Even with this U-turn I still think my thoughts from a few weeks ago are relevant. Game Pass isn’t for everyone and ideally with my backlog I shouldn’t be looking at more games!
Microsoft Xbox Game Pass seems like an easy sell. Over 100 games at your fingertips for only £7.99 a month. Or even less if you take up one of the current offers, particularly in the current Black Friday sales. So what’s there not to like?
To be honest; not a lot. It’s a great service and adds an another option for playing games. Since getting my Xbox One X earlier this year I’ve used Game Pass offers to catch up on a few old games and complete Halo 5 and (hopefully) Rage (Xbox 360).
Microsoft haven’t delivered my free month of Game Pass from their recent PayPal offer (and they have done nothing even after raising with their CS). This has meant I’ve had to decide whether to continue subscribing. And it has made me realise there are obvious scenarios where Game Pass just doesn’t work as well, including:
Already have a large backlog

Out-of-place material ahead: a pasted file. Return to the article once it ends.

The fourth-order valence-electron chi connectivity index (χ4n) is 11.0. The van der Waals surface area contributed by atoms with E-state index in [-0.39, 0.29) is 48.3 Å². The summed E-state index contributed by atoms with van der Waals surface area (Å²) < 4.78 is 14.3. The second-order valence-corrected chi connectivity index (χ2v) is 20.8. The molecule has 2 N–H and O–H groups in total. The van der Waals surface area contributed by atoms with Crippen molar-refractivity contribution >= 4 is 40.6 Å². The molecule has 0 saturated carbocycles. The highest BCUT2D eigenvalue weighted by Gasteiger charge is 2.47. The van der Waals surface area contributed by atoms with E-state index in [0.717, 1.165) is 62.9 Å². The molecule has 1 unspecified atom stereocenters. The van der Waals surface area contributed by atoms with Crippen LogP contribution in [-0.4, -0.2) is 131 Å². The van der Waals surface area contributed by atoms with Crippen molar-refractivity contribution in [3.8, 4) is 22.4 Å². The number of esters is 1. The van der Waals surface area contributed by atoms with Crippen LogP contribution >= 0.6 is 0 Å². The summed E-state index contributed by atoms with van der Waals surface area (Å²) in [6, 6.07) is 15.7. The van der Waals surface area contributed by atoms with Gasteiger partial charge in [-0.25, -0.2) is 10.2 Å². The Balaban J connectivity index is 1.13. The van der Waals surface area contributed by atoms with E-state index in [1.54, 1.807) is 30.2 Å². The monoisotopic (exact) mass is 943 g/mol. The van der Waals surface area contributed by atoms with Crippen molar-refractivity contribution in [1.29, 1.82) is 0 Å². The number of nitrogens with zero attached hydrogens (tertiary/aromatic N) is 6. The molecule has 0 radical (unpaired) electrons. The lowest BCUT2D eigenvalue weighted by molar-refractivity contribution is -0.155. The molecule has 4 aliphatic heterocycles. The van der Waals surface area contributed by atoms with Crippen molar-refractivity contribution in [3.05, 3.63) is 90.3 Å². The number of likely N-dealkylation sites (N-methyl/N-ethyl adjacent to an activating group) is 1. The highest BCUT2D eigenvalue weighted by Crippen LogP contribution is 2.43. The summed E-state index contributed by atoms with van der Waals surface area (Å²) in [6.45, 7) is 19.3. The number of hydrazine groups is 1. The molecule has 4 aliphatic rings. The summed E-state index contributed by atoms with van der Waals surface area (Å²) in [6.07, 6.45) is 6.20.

Limited amount of spare time to play games
Have multiple gaming platforms, or Xbox isn’t your main console
Spend a lot of time in particular games
Add to this you never own the games, so if they disappear off the service then you can’t play them anymore. And the games are always minus DLC or expansions being base versions to encourage you to spend more money on extra content for those games.
Even with all of that said Game Pass is still a fantastic way to play a huge number of games for a reasonable sum of money. And if you only game on Xbox it’s almost a no-brainer. Indeed it’s a shame Microsoft can’t do away with mandatory fees for multiplayer and merge Gold and Game Pass into one unique premium service. That would be a game changer in the battle against Sony.
However I’ve come to realise Game Pass is just not for me. I have struggled to play more games despite there being a number on the service I would like to experience. Simply due to a lack of time and a large number of other games competing for my attention. As with any subscription you almost feel under pressure to use it. The risk is that you end up paying more money to Microsoft whilst still buying other games you want to play. And realistically even for the small amount I have played I could have purchased the games I ended up playing. Indeed this is what I’ve done this month. £9 (80% off) during the current sale for Rise of The Tomb Raider: 20 Year Celebration. Which includes everything that came with the game when I want to play it.